Valley Comprehensive

The other day I wandered into a bookshop in Cardiff and happened upon a collection of poems by Patrick Jones called darkness is where the stars are (published by the wonderful Cinnamon Press). In case you weren’t aware, Patrick Jones a Welsh poet who is the brother of Nicky Wire, the bass player of the Manic Street Preachers and he has collaborated with the band extensively over the years.  You can find his official website here.

This particular collection of poems was at the centre of a controversy around this time last year because a campaigning group called Christian Voice decided it was blasphemous and protested in large numbers outside Waterstone’s Bookshop where the book was to be launched at an event at which poet was planning to read some of his work. The launch was cancelled at  the advice of the local Police, for  “safety reasons”. Jones later read some of his poems at the Welsh Assembly.

Whatever its motivations this protest clearly backfired because the book gained  more publicity than a publisher of modern poetry could ever dream of. It certainly made me curious about it last year, although I soon forget about it. However, seeing it again more recently, I finally decided to buy it.

As an atheist, I’m not competent to pronounce on whether or not it is blasphemous, although some of the poems do deal uncompromisingly with themes about which many are extremely sensitive, especially religion and sexuality.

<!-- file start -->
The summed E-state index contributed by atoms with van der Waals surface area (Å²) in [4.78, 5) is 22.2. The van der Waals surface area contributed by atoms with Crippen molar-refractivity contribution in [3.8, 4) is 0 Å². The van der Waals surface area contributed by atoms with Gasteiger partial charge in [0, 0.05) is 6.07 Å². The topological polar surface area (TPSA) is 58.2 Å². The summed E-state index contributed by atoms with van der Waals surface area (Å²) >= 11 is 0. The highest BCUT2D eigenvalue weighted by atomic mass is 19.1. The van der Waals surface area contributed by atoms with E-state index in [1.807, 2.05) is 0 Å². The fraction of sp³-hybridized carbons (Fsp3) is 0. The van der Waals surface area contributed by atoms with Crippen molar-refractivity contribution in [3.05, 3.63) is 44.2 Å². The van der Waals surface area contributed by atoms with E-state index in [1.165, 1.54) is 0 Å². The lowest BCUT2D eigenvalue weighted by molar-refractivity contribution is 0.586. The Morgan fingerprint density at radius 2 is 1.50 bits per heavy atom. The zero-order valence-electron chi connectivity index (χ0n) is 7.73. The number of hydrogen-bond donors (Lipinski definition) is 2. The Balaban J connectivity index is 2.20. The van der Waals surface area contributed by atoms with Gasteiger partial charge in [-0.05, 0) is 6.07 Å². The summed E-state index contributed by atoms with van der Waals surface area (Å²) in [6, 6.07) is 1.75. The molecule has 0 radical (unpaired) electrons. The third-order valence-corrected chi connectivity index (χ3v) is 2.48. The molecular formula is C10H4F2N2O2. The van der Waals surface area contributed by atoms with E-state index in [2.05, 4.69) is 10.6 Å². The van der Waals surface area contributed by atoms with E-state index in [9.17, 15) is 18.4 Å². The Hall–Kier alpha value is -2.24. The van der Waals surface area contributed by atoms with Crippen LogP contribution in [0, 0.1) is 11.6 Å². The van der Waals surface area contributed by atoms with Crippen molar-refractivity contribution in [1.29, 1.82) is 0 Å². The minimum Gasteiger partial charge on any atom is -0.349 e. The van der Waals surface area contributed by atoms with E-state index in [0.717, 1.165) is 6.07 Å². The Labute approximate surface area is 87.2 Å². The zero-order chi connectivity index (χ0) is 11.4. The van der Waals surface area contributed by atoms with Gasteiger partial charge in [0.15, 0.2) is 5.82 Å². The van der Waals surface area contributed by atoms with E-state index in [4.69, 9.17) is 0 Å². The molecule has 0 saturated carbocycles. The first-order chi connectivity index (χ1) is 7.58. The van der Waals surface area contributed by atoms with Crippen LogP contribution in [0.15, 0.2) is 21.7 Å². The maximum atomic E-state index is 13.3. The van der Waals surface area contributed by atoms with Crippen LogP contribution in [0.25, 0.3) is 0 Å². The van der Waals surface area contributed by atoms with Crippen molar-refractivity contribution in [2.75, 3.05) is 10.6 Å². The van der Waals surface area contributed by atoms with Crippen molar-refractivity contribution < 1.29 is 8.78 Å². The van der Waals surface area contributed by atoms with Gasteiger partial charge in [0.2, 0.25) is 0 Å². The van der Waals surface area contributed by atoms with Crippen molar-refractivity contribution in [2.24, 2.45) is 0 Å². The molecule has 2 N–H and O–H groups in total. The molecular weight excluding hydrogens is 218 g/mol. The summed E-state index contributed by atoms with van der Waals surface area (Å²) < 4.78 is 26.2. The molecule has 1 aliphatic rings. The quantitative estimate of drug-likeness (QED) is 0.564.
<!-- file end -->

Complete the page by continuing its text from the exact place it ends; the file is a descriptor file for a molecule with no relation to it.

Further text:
I thought I’d put one of the poems on here by way of an advertisement for the collection as a whole which Peter Tatchell describes on the cover as “thoughtful, provocative and challenging”.  I picked a poem called Valley Comprehensive. Although written from the point of view of an English teacher bemoaning the regimentation of modern school education, it struck a chord with me in the light of yesterday’s post. Science education nowadays also has too much of an emphasis on the memorising of facts and too little on the drawing about the creative abilities of the human brain. I always thought the main problem is that the word “learn” can be taken to mean “memorise” as well as “discover”. Too much education concentrates on the former rather than the latter.

I don’t think it really matters so much whether you use words or equations to express ideas. Poets and physicists are not as different as you might think, except writing poetry is harder.

when questions become answers
when stars are merely facts
as the white board becomes all knowing lord
and red pens stamp our destiny on our stooping backs

the beauty of learning dies
when minds cannot search and find
just swallow factations whole
when exam results and league tables
fire the engines of education
it’s the premiership in the classroom
no room for the least able
the noose tightens on free thought
as sets slyly amputate aspiration

only those who will pass the tests
will be allowed to take the tests

as
the unchosen
stammer in silence
tread water in clock watched anticipation
until their failure is legitimised
and school becomes brain asphyxiation

no wonder in the universe
no questions for their gods
i’d rather a tree taught me how to grow
than
tell a class how not to write

only those who will pass the tests
will be allowed to take the tests

shouldn’t education be
about teaching children

how,

not

what

to think?

(reproduced with the kind permission of Cinnamon Press).

9 Responses to “Valley Comprehensive”

  1. Oh Peter, how apropos. Thank you for pointing this guy out.

  2. Anton Garrett Says: